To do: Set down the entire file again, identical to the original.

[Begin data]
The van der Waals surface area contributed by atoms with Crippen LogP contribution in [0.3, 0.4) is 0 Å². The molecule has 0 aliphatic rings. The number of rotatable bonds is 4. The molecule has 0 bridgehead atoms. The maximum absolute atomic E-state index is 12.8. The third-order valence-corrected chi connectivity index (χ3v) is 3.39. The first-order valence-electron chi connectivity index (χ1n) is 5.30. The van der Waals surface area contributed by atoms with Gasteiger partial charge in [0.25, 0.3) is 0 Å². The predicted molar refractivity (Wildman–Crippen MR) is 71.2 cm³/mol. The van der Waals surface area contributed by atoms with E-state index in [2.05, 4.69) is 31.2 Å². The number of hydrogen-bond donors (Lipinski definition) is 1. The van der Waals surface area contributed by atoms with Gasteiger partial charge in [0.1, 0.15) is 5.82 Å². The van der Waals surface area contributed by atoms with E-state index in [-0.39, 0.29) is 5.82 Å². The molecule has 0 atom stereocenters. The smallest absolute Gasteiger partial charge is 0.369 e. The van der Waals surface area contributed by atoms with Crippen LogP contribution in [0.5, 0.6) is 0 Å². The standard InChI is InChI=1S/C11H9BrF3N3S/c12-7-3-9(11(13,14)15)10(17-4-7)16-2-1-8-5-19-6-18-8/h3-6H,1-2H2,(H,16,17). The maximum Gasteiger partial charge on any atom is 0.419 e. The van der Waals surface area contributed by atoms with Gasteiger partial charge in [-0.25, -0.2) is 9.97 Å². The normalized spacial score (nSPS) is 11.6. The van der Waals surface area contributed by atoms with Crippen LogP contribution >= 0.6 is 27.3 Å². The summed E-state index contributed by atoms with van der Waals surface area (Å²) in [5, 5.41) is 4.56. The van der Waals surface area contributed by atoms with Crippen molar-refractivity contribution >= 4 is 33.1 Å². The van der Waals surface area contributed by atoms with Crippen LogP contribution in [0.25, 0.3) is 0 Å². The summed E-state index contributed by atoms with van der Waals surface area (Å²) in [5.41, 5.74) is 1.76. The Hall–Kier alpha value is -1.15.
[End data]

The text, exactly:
The van der Waals surface area contributed by atoms with Crippen LogP contribution in [0.3, 0.4) is 0 Å². The molecule has 0 aliphatic rings. The number of rotatable bonds is 4. The molecule has 0 bridgehead atoms. The maximum absolute atomic E-state index is 12.8. The third-order valence-corrected chi connectivity index (χ3v) is 3.39. The first-order valence-electron chi connectivity index (χ1n) is 5.30. The van der Waals surface area contributed by atoms with Gasteiger partial charge in [0.25, 0.3) is 0 Å². The predicted molar refractivity (Wildman–Crippen MR) is 71.2 cm³/mol. The van der Waals surface area contributed by atoms with E-state index in [2.05, 4.69) is 31.2 Å². The number of hydrogen-bond donors (Lipinski definition) is 1. The van der Waals surface area contributed by atoms with Gasteiger partial charge in [0.1, 0.15) is 5.82 Å². The van der Waals surface area contributed by atoms with E-state index in [-0.39, 0.29) is 5.82 Å². The molecule has 0 atom stereocenters. The smallest absolute Gasteiger partial charge is 0.369 e. The van der Waals surface area contributed by atoms with Crippen LogP contribution in [0.5, 0.6) is 0 Å². The standard InChI is InChI=1S/C11H9BrF3N3S/c12-7-3-9(11(13,14)15)10(17-4-7)16-2-1-8-5-19-6-18-8/h3-6H,1-2H2,(H,16,17). The maximum Gasteiger partial charge on any atom is 0.419 e. The van der Waals surface area contributed by atoms with Gasteiger partial charge in [-0.25, -0.2) is 9.97 Å². The normalized spacial score (nSPS) is 11.6. The van der Waals surface area contributed by atoms with Crippen LogP contribution >= 0.6 is 27.3 Å². The summed E-state index contributed by atoms with van der Waals surface area (Å²) in [5, 5.41) is 4.56. The van der Waals surface area contributed by atoms with Crippen molar-refractivity contribution >= 4 is 33.1 Å². The van der Waals surface area contributed by atoms with Crippen LogP contribution in [0.25, 0.3) is 0 Å². The summed E-state index contributed by atoms with van der Waals surface area (Å²) in [5.41, 5.74) is 1.76. The Hall–Kier alpha value is -1.15.